WHAT we most knew and admired about Ross Perot was his tough critique of the federal deficit and his impatience with a political culture unable to correct it. Given Washington's inability to make hard choices and its blindness to a staggering national debt, it took a folk-hero outsider like Mr. Perot to make the charge stick.
What we least knew, and what, after Perot's 148-day notion of a presidential run ended last week, we still don't know, was what he proposed to do about the federal deficit, entitlements, defense spending, urban renewal, race relations, foreign policy - or any other major issue of the day.
Millions of Americans, feeling a sharp unease about the country's direction, anchored their hope in the Texas billionaire, expecting him to do what he did in Iran and wanted to do in Vietnam - free them, and save America. They sat outside public libraries in the broiling sun, gathering signatures and talking about Ross and how he would set things right - fix 'em. Many got involved for the first time in years. Now they feel angry and betrayed.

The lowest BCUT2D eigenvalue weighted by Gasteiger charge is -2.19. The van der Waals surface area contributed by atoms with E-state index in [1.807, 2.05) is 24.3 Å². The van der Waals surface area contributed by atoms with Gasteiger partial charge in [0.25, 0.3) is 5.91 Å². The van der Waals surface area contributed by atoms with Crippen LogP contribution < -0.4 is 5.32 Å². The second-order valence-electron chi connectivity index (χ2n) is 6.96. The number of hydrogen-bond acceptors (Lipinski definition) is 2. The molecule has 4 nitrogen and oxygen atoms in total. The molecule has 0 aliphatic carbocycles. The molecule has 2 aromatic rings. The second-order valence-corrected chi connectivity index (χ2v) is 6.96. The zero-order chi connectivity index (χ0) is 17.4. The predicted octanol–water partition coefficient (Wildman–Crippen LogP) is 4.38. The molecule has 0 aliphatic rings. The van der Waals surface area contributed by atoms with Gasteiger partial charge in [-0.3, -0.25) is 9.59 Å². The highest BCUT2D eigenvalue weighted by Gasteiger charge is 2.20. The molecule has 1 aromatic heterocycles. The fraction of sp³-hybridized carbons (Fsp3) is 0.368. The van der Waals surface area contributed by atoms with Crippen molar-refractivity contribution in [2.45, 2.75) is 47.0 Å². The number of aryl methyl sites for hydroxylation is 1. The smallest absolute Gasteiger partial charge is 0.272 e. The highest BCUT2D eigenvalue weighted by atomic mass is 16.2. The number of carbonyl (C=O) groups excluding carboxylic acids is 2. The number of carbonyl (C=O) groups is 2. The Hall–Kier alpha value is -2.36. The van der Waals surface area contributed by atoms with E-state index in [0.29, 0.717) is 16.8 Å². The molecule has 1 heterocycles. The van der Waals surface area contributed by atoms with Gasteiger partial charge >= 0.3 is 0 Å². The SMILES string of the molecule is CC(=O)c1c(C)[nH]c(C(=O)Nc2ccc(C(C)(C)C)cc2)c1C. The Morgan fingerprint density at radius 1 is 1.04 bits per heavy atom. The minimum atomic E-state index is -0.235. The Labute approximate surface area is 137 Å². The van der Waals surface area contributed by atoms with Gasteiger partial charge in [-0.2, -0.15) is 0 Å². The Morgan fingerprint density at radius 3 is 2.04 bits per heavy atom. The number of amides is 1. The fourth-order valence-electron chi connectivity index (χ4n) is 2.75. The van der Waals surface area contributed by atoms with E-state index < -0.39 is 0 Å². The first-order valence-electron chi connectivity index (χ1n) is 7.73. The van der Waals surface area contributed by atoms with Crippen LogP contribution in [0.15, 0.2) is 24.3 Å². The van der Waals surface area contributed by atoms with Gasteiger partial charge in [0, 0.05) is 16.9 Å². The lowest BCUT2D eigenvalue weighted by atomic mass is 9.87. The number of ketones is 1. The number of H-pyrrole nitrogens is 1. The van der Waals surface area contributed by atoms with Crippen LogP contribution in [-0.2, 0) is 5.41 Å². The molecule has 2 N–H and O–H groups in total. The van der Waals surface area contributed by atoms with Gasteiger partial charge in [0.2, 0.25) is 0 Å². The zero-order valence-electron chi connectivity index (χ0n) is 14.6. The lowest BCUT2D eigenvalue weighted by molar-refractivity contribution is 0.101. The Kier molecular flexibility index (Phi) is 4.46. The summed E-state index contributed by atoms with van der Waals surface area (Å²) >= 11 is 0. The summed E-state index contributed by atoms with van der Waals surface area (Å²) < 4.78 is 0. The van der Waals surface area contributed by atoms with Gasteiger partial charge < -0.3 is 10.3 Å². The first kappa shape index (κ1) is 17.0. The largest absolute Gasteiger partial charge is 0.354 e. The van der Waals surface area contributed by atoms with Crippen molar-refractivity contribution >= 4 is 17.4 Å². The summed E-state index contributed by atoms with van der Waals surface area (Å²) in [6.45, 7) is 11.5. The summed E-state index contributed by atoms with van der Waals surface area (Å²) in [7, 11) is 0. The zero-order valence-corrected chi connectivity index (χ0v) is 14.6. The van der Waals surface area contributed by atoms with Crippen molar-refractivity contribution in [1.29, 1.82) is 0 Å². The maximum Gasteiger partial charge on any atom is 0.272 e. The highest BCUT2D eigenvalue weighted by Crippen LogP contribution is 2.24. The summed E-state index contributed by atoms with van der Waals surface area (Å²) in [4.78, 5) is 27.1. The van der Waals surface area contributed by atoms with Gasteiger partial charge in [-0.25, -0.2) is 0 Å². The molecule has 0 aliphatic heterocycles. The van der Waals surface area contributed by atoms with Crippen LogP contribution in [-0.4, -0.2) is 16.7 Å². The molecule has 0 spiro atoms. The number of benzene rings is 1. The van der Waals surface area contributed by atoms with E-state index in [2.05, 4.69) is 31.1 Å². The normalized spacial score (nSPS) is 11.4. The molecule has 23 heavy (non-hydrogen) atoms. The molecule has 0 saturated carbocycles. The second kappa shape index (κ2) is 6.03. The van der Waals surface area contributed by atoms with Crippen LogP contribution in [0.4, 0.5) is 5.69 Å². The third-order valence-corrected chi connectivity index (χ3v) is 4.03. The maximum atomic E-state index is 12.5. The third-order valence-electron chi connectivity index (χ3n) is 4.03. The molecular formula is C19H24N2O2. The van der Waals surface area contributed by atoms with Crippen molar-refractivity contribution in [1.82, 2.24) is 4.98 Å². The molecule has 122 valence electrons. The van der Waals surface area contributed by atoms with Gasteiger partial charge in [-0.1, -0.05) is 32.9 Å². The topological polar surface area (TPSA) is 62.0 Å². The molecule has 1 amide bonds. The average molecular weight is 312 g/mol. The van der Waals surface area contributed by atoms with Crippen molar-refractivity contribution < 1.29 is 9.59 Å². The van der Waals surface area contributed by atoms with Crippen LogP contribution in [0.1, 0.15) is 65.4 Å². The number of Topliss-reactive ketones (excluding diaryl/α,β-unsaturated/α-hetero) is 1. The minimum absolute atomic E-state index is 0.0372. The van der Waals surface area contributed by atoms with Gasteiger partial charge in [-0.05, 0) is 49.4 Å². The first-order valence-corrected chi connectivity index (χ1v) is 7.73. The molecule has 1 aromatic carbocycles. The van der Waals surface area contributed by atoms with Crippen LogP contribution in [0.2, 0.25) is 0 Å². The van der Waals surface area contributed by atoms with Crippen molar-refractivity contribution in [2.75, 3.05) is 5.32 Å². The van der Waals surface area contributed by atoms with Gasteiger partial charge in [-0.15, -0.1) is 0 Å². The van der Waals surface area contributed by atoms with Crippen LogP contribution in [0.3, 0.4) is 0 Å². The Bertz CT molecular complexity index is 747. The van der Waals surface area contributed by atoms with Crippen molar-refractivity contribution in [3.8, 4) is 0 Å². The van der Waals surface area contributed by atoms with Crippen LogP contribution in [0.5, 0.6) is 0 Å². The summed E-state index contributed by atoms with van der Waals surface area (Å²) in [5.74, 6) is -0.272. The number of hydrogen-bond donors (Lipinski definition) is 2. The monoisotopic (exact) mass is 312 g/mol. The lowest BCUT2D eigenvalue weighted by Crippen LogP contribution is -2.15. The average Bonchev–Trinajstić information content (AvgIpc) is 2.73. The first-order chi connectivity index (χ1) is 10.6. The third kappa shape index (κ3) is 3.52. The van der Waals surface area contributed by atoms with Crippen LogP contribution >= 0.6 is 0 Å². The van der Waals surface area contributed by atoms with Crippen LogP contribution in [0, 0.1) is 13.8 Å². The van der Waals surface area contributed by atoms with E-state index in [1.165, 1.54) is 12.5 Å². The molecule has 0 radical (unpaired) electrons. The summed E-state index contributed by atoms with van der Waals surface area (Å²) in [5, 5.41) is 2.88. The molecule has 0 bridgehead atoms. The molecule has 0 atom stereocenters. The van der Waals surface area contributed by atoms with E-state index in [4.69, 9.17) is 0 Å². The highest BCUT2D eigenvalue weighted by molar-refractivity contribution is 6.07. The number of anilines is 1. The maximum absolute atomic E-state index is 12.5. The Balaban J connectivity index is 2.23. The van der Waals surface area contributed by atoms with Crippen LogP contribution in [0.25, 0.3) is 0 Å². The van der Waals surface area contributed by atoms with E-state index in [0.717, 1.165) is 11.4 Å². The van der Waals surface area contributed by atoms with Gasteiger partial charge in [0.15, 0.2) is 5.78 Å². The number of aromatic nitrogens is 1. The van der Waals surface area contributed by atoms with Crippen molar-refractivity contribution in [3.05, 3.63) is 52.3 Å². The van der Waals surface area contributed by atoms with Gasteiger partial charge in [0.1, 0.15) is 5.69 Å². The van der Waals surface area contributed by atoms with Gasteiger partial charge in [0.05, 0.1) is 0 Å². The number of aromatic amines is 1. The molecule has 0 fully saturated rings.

Sadly, Perot's departure is in keeping with his own pattern of contention with others (in this case, his advisers) followed by a quick exit. The anger of many supporters underscores the fact, often raised though ignored, that they never knew Perot.
The immediate question is which candidate, George Bush or Bill Clinton, most benefits from Perot's departure. One can say Mr. Clinton, because Perot's constituency is disaffected and wants change. One can say Mr. Bush because of Perot's strong appeal to white males in the Southern states. In fact, in this unusual election season, no one knows. A lot will happen before November.
Yet before talk shifts to strategy in a two-man race, the Perot phenomenon offers some lessons:
Government defies simplistic nostrums. Magic bullets won't wipe out the deficit. America is not an engineering problem to be solved. The political demands of interest groups cannot be dealt with in corporate fashion. Americans must beware of the cheap grace offered by overnight populism.
America is built on the work of men like Perot. But it may be better off without him as president.